Too many secondary source citations can be cumbersome to type and read and it shows the reader (your teacher and grader) that you did not consult many primary sources. However, if this is what you did, then you MUST use this format.

Wednesday, September 29, 2010

How to Ruin a Paper

I have been thinking about this topic for a long time, actually the opposite of the title here, how to write a good paper. I thought, however, that one way to approach this would be to write in the converse, that is, what it takes to ruin a paper. Of course, the overall idea is that most papers are ruined through general disorganization and inattention, but let's see if any of the following grabs your attention to something you do. Anyone want to fess up? You can in the comments section.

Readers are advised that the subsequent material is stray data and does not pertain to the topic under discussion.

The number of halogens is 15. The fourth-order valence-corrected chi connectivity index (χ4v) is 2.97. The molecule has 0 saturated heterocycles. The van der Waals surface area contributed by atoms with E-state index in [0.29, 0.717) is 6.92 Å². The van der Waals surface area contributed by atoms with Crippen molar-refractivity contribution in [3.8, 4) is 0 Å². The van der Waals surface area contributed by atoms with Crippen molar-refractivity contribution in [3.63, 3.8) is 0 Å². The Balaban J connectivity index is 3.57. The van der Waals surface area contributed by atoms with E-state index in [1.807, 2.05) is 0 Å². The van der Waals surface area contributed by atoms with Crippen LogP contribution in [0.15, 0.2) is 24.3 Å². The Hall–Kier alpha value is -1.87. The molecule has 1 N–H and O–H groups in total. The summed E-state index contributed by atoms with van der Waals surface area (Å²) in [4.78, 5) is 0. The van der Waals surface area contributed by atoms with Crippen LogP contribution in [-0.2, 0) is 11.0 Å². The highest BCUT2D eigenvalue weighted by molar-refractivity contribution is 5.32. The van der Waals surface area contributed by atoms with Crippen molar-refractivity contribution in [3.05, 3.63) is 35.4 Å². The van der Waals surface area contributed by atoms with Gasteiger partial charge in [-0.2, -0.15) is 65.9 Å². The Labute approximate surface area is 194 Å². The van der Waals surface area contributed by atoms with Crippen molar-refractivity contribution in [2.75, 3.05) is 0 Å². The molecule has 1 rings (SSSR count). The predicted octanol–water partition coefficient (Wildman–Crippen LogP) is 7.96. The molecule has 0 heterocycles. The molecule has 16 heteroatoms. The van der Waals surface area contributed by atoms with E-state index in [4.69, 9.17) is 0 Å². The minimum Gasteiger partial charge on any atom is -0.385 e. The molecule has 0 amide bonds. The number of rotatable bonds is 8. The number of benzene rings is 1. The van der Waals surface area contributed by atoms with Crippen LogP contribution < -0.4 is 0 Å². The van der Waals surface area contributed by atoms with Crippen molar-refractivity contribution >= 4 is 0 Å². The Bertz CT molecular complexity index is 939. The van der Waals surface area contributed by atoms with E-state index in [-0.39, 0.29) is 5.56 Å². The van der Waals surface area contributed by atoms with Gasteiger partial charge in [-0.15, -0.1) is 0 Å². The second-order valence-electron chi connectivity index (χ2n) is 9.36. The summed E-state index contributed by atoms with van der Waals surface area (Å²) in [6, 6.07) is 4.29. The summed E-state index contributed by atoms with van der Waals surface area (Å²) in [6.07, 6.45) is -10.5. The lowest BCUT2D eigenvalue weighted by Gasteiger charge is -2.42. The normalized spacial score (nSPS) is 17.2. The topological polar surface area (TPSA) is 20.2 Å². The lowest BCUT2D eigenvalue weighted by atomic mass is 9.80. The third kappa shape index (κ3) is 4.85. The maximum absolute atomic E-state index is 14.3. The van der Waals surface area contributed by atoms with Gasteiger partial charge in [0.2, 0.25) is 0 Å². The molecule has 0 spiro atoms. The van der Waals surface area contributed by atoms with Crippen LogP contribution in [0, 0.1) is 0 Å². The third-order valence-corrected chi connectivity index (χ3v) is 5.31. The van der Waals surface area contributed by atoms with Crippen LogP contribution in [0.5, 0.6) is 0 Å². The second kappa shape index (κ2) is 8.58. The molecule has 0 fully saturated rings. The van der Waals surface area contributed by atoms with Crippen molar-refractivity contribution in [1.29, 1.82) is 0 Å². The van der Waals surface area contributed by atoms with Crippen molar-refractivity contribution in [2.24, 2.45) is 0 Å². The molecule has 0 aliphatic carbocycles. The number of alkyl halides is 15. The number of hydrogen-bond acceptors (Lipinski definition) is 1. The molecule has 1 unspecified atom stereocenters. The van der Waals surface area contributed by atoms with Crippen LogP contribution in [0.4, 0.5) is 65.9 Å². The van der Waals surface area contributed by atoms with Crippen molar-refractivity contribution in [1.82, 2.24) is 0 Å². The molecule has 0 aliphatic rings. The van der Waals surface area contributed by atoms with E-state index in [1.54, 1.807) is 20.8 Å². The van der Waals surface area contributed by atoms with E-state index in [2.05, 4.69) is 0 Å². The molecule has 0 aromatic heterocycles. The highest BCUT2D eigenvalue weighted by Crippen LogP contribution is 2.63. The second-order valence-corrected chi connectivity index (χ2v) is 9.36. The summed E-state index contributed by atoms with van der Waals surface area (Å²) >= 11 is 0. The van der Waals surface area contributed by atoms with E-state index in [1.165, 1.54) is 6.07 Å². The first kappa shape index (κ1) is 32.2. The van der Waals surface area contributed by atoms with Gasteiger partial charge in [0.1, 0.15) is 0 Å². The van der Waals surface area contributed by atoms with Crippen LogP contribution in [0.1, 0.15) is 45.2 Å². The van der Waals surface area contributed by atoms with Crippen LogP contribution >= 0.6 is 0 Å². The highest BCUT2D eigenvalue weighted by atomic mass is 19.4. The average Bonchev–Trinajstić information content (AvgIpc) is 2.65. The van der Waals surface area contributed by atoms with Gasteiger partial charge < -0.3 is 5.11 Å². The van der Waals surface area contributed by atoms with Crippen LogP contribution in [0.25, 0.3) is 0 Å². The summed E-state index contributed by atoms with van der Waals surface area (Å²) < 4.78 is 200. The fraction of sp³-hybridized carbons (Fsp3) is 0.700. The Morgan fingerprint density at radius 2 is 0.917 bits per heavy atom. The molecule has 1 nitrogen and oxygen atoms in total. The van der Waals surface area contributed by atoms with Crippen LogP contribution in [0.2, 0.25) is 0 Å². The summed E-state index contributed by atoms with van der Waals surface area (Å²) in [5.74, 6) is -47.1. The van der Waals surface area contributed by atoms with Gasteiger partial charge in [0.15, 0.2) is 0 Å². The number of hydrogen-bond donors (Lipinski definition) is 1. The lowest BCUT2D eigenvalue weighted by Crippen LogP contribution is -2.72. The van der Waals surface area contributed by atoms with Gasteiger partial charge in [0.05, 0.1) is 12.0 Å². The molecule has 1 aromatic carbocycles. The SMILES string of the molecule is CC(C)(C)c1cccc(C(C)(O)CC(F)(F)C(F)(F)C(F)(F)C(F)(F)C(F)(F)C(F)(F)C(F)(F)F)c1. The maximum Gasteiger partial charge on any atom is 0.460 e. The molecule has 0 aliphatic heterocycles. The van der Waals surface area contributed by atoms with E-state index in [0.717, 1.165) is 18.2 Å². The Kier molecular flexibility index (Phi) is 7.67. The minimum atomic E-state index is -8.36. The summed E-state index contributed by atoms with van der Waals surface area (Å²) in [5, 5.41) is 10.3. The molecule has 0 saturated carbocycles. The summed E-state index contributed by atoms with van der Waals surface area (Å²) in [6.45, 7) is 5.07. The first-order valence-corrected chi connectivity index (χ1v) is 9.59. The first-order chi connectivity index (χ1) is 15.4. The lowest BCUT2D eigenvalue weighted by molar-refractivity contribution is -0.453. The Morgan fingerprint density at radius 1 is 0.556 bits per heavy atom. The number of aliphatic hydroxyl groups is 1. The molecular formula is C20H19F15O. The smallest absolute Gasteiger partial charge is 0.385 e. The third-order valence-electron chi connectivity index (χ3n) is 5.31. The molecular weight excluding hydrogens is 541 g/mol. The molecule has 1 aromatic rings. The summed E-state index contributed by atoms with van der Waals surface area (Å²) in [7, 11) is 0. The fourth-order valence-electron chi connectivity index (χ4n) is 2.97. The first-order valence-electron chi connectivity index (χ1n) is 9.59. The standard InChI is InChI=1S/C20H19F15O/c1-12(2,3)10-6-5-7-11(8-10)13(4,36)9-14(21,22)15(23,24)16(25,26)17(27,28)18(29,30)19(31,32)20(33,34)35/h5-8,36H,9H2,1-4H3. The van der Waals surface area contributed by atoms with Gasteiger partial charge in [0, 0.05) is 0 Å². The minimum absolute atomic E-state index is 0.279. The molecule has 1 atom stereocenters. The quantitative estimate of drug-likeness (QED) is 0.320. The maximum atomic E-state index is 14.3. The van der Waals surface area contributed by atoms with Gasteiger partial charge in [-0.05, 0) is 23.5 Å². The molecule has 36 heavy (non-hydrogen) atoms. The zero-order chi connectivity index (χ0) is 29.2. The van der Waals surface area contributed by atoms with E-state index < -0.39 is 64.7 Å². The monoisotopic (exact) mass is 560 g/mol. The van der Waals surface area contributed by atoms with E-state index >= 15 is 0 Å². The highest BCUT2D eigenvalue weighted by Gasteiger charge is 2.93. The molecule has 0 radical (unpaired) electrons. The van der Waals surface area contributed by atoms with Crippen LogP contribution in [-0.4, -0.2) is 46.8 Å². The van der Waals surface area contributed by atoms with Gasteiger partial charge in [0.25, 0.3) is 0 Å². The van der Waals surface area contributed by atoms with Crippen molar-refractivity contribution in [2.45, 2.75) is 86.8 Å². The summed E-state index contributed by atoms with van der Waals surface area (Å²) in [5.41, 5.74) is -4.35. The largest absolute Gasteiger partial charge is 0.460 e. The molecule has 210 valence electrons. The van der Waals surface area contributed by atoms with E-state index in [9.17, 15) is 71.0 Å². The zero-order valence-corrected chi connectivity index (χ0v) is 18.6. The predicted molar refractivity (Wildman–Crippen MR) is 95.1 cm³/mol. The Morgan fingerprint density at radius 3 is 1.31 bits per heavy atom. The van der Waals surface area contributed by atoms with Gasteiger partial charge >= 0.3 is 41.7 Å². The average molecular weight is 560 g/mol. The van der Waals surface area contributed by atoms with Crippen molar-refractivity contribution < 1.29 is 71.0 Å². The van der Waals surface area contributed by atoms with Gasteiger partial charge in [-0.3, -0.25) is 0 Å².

The first rule to ruin a paper is to procrastinate. Start your paper the night before it is due. This leads to a whole waterfall of bad effects for your paper. Give yourself inadequate time for proper research. Google your search term, do a quick library search and grab the first somewhat relevant materials you find. Don't bother to find out if they are from reputable, reliable, academic sources; if they sound good, use 'em. And don't bother to find evidence that confirms what you have read- you are in a rush. Hurriedly read through the materials, not fully understanding nor absorbing them, which, after all, takes time. Crib from the articles- after all, these other authors sound like they know what they are talking about, right? And they say it better than you can. Plus paraphrasing takes time and effort. Do not carefully proofread nor edit your paper- you don't have time. Oh, and pad pad pad when you don't have enough information to fill up a paper. And just make vague statements of opinions, give unnecessary personal examples and repeat yourself.